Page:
Lawmakers who are under suspicion of insider trading over stock sales they made following briefings about the potential catastrophic impact of COVID-19 can’t rely on the fact that they use a financial adviser to escape scrutiny, experts say.
Sen. Kelly Loeffler, R-Ga., is one of the members of Congress who has drawn attention because she sold and purchased hundreds of thousands of dollars of stock following her participation in a Jan. 24 committee meeting with administration officials. Her market moves, outlined in a Senate disclosure, were first reported by The Daily Beast.
In an interview on Fox News Monday, Loeffler said that she and her husband, Jeffrey Sprecher, chairman of the New York Stock Exchange, have no discretionary authority over their accounts.
“I’m not involved in the decisions around buying and selling,” Loeffler said in a transcript posted by her staff. “There’s a range of different decisions made every day with regard to my savings and 401K portfolios that I’m not involved in. No longer do my husband and I have the ability to do discretionary trades, and that’s why it’s outsourced to third-party investment managers.”
But using a financial adviser doesn’t go far enough to escape insider trading suspicion, said Thomas Gorman, a partner at Dorsey & Whitney. A “foolproof” defense would involve putting assets into a blind trust or using an automated trading program.
“There’s no real assurance that she had no input” to her financial advisers, said Gorman, a former senior counsel in the Securities and Exchange Commission’s Division of Enforcement. “This suggests that she maintained a modicum of control. If you did, that doesn’t give you safe harbor. Not taking the safe approach raises real questions.”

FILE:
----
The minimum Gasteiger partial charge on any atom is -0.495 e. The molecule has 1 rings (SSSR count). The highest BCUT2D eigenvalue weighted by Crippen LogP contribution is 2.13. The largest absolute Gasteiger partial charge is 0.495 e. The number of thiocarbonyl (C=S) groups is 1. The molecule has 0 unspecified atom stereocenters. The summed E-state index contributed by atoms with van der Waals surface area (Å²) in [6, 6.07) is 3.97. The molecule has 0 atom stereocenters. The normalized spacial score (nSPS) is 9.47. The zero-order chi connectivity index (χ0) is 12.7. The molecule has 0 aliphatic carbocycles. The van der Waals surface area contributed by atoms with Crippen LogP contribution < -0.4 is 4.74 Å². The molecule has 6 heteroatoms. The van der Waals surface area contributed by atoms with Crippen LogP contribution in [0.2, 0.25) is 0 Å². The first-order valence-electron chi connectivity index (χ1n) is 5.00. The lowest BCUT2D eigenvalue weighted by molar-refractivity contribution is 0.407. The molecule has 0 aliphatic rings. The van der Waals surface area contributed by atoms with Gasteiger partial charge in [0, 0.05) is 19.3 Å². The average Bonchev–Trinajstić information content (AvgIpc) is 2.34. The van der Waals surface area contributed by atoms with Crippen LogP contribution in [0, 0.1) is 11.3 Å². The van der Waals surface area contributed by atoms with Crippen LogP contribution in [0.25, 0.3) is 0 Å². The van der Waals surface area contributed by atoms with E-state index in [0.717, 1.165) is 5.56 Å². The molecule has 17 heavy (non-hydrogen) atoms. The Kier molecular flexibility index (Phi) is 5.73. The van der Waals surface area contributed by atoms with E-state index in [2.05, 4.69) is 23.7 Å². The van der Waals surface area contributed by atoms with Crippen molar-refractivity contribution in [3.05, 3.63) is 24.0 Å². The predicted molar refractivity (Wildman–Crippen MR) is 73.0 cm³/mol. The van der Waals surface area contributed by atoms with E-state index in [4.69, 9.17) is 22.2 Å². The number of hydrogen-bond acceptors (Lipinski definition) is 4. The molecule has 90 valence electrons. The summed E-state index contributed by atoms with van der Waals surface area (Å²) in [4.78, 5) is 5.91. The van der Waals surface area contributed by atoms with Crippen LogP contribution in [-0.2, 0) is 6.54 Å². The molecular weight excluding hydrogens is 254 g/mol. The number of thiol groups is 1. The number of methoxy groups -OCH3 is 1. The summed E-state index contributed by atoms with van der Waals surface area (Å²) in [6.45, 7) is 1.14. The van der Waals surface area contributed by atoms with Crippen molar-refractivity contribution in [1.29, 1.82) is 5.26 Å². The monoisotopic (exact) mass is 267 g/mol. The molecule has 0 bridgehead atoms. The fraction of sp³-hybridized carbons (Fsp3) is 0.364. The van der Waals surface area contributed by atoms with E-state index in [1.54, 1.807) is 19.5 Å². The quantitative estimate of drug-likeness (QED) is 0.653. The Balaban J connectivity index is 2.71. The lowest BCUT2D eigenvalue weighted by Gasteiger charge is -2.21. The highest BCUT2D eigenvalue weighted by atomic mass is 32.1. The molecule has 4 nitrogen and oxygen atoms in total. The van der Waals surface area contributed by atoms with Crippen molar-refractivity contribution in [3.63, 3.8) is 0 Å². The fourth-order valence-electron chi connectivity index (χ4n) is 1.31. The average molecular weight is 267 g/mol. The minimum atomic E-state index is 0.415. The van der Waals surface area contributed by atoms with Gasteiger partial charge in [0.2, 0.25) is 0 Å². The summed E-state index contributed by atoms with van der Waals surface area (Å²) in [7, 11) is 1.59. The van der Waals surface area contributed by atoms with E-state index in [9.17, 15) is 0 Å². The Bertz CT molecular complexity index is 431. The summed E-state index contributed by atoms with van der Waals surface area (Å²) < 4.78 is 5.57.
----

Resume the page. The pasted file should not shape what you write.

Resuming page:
Other lawmakers have also generated controversy with investment sales that occurred after they talked to administration officials about the coronavirus outbreak that has devastated financial markets. The Center for Responsive Politics first reported on market activity by Sen. Richard Burr, R-N.C., that has drawn criticism for potential misuse of insider information.
Burr and the other legislators have denied wrongdoing. But Craig Holman, a government affairs lobbyist at Public Citizen, a watchdog group, said that if they made investment decisions based on “nonpublic information,” they violated a 2012 law known as the Stock Act, which prohibits insider trading by members of Congress.
Holman said lawmakers should cede control of their finances while in office.
“Members of Congress could easily sidestep these questions of potential insider trading if they placed their funds in a qualified blind trust,” he said.
Holman, who was a leading advocate of the Stock Act, thought the measure would curb legislators’ participation in portfolio decisions. But he said one-third of the Senate continues to buy and sell securities.
“Much to my surprise, there are a number of senators who seem unconcerned about the appearance of insider trading,” Holman said.
The SEC likely will look into the insider trading allegations on Capitol Hill, Gorman said.
“This will get on the SEC’s radar,” he said. “You’re supposed to be doing the public’s business, not making yourself money.”